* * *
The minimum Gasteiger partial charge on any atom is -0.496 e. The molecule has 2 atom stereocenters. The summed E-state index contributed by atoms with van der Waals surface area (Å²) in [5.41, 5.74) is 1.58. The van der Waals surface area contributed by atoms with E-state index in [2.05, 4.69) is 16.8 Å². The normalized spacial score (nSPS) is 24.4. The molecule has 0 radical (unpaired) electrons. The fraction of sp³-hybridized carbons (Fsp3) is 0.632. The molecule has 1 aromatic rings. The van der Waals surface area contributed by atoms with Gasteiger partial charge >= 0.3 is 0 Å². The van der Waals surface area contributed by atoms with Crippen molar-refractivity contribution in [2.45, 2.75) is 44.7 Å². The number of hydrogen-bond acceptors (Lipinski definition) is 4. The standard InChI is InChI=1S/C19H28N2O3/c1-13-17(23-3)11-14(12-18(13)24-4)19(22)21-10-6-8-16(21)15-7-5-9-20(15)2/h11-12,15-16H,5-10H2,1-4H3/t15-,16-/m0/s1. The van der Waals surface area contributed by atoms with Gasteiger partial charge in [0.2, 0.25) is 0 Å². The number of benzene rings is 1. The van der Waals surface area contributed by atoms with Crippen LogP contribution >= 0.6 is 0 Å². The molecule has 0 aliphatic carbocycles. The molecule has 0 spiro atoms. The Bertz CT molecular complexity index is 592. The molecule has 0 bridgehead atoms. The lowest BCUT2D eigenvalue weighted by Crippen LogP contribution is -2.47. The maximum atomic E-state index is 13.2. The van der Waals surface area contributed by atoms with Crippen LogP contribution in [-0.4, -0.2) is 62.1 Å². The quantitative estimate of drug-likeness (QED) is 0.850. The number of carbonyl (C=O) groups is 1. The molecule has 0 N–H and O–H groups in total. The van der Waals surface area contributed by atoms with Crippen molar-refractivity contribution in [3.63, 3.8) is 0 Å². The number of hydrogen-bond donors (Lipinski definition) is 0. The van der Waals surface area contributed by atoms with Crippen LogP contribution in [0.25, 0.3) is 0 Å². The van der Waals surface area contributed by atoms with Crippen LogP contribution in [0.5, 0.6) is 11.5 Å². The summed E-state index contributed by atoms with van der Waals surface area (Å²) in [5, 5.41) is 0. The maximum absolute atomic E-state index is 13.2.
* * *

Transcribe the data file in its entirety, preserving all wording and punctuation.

The minimum Gasteiger partial charge on any atom is -0.496 e. The molecule has 2 atom stereocenters. The summed E-state index contributed by atoms with van der Waals surface area (Å²) in [5.41, 5.74) is 1.58. The van der Waals surface area contributed by atoms with E-state index in [2.05, 4.69) is 16.8 Å². The normalized spacial score (nSPS) is 24.4. The molecule has 0 radical (unpaired) electrons. The fraction of sp³-hybridized carbons (Fsp3) is 0.632. The molecule has 1 aromatic rings. The van der Waals surface area contributed by atoms with Gasteiger partial charge >= 0.3 is 0 Å². The van der Waals surface area contributed by atoms with Crippen molar-refractivity contribution in [2.45, 2.75) is 44.7 Å². The number of hydrogen-bond acceptors (Lipinski definition) is 4. The standard InChI is InChI=1S/C19H28N2O3/c1-13-17(23-3)11-14(12-18(13)24-4)19(22)21-10-6-8-16(21)15-7-5-9-20(15)2/h11-12,15-16H,5-10H2,1-4H3/t15-,16-/m0/s1. The van der Waals surface area contributed by atoms with Gasteiger partial charge in [0.2, 0.25) is 0 Å². The number of benzene rings is 1. The van der Waals surface area contributed by atoms with Crippen LogP contribution >= 0.6 is 0 Å². The molecule has 0 aliphatic carbocycles. The molecule has 0 spiro atoms. The Bertz CT molecular complexity index is 592. The molecule has 0 bridgehead atoms. The lowest BCUT2D eigenvalue weighted by Crippen LogP contribution is -2.47. The maximum atomic E-state index is 13.2. The van der Waals surface area contributed by atoms with Crippen LogP contribution in [-0.4, -0.2) is 62.1 Å². The quantitative estimate of drug-likeness (QED) is 0.850. The number of carbonyl (C=O) groups is 1. The molecule has 0 N–H and O–H groups in total. The van der Waals surface area contributed by atoms with Crippen molar-refractivity contribution in [3.63, 3.8) is 0 Å². The number of hydrogen-bond donors (Lipinski definition) is 0. The van der Waals surface area contributed by atoms with Crippen LogP contribution in [0.25, 0.3) is 0 Å². The van der Waals surface area contributed by atoms with Crippen LogP contribution in [0.5, 0.6) is 11.5 Å². The summed E-state index contributed by atoms with van der Waals surface area (Å²) in [5, 5.41) is 0. The maximum absolute atomic E-state index is 13.2.